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Job losses in manufacturing from 2000 - 2010 were devastating in almost every state. And a new report claims that productivity gains in manufacturing were not as strong as advertised. Credit: The Information Technology & Innovation Foundation

Economic reports are not usually the kind of thing that gets the heart racing. But earlier this week, a non-profit think-tank called The Information Technology & Innovation Foundation put out a report that amounts to a bombshell.

The report is titled ”Worse Than the Great Depression: What the Experts Are Missing About American Manufacturing Decline.”

We first read about the report in the Washington Post. The basic claim is that manufacturing in this country is not doing nearly as well as advertised. At Changing Gears, we’ve made a lot out of the productivity gains in manufacturing over the past couple of years. According to everything we’ve heard, manufacturing productivity has led the way out of the recession, and Midwest manufacturing has been a major driver of growth.

But the ITIF report provides a blunt challenge to that story line. Some of the claims in the report are controversial, and not widely accepted. But even the federal government now says there could be problems with how it measures manufacturing productivity.

And that could have big implications for the policies our leaders consider in the future.

In one sense, the report tells us what we already know – that manufacturing jobs in the U.S. dropped significantly during the last decade. But it says those job losses were more severe than most economists acknowledge – worse even than during the Great Depression. And the recovery hasn’t been nearly as strong as advertised:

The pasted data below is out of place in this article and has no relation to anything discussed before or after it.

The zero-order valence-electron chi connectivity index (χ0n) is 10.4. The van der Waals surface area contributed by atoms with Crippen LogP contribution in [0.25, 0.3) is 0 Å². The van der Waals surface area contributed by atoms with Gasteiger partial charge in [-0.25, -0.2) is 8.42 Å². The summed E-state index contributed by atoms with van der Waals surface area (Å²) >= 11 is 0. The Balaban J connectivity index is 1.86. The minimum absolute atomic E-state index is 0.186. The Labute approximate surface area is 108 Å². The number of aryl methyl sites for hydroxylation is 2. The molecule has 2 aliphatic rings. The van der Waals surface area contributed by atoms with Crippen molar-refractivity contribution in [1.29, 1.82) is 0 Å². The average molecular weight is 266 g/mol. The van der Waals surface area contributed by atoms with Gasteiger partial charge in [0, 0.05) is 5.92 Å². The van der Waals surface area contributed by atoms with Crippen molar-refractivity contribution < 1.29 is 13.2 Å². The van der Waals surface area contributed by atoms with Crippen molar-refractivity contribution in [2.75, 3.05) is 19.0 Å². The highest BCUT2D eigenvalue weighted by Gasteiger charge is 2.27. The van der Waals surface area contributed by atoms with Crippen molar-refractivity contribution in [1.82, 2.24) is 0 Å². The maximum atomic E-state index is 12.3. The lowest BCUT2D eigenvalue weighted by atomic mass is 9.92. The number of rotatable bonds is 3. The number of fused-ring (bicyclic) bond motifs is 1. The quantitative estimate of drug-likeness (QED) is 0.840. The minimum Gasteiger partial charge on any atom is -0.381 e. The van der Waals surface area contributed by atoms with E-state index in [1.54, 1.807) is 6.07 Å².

“In short, the United States lost two million manufacturing jobs during the Great Recession, and after the recession just 166,000, or 8.2 percent, returned. That leaves 91.8 percent of jobs to be recovered. At the rate of growth in manufacturing jobs in 2011, it would take until at least 2020 for employment to return to where the economy was in terms of manufacturing jobs at the end of 2007.”

Most economists look at this job loss, and see a silver lining. Even though the U.S. has lost manufacturing jobs, output has been pretty steady, according to federal statistics. That means the manufacturing sector is more efficient, and more productive.

But the researchers at ITIF say that’s not true. They say the federal government makes mistakes in how it measures manufacturing output, and grossly overestimates productivity. From the report:

“Correcting for biases in the official data, ITIF finds that from 2000 to 2010, U.S. manufacturing labor productivity growth was overstated by a remarkable 122 percent. Moreover, manufacturing output, instead of increasing at the reported 16 percent rate, in fact fell by 11 percent over the period.”

This is where disagreements over the report begin. The debate gets a bit technical, but it the core disagreement is about the best way to measure output.